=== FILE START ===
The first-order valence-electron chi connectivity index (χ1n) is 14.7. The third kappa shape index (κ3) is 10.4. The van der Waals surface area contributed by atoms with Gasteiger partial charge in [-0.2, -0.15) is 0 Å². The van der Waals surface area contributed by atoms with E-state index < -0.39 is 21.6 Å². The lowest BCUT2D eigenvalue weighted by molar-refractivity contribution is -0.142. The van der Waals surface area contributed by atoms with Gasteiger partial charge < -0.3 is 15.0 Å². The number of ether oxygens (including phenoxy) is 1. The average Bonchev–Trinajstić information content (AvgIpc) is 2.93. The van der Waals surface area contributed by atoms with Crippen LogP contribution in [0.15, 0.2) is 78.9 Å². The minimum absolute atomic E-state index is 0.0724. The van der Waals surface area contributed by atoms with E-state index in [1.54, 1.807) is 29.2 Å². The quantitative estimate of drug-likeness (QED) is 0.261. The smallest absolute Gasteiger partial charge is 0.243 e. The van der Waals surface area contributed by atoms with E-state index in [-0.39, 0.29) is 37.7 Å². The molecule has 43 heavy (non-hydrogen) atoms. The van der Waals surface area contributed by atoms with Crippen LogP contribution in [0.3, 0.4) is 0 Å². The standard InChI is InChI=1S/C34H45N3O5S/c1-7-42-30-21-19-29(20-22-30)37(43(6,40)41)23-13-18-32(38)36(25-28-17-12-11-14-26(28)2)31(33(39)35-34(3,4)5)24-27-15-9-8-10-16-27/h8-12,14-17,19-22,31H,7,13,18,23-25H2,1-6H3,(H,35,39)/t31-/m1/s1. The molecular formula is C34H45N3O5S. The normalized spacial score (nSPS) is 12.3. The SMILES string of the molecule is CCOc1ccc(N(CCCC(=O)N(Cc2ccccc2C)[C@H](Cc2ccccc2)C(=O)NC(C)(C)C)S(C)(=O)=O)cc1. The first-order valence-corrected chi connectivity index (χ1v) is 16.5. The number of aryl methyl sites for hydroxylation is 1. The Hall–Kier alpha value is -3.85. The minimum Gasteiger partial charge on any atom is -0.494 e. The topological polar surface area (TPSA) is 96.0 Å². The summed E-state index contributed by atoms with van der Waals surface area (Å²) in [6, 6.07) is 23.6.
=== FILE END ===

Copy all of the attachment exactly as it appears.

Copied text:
The first-order valence-electron chi connectivity index (χ1n) is 14.7. The third kappa shape index (κ3) is 10.4. The van der Waals surface area contributed by atoms with Gasteiger partial charge in [-0.2, -0.15) is 0 Å². The van der Waals surface area contributed by atoms with E-state index < -0.39 is 21.6 Å². The lowest BCUT2D eigenvalue weighted by molar-refractivity contribution is -0.142. The van der Waals surface area contributed by atoms with Gasteiger partial charge < -0.3 is 15.0 Å². The number of ether oxygens (including phenoxy) is 1. The average Bonchev–Trinajstić information content (AvgIpc) is 2.93. The van der Waals surface area contributed by atoms with Crippen LogP contribution in [0.15, 0.2) is 78.9 Å². The minimum absolute atomic E-state index is 0.0724. The van der Waals surface area contributed by atoms with E-state index in [1.54, 1.807) is 29.2 Å². The quantitative estimate of drug-likeness (QED) is 0.261. The smallest absolute Gasteiger partial charge is 0.243 e. The van der Waals surface area contributed by atoms with E-state index in [-0.39, 0.29) is 37.7 Å². The molecule has 43 heavy (non-hydrogen) atoms. The van der Waals surface area contributed by atoms with Crippen LogP contribution in [0.3, 0.4) is 0 Å². The standard InChI is InChI=1S/C34H45N3O5S/c1-7-42-30-21-19-29(20-22-30)37(43(6,40)41)23-13-18-32(38)36(25-28-17-12-11-14-26(28)2)31(33(39)35-34(3,4)5)24-27-15-9-8-10-16-27/h8-12,14-17,19-22,31H,7,13,18,23-25H2,1-6H3,(H,35,39)/t31-/m1/s1. The molecular formula is C34H45N3O5S. The normalized spacial score (nSPS) is 12.3. The SMILES string of the molecule is CCOc1ccc(N(CCCC(=O)N(Cc2ccccc2C)[C@H](Cc2ccccc2)C(=O)NC(C)(C)C)S(C)(=O)=O)cc1. The first-order valence-corrected chi connectivity index (χ1v) is 16.5. The number of aryl methyl sites for hydroxylation is 1. The Hall–Kier alpha value is -3.85. The minimum Gasteiger partial charge on any atom is -0.494 e. The topological polar surface area (TPSA) is 96.0 Å². The summed E-state index contributed by atoms with van der Waals surface area (Å²) in [6, 6.07) is 23.6.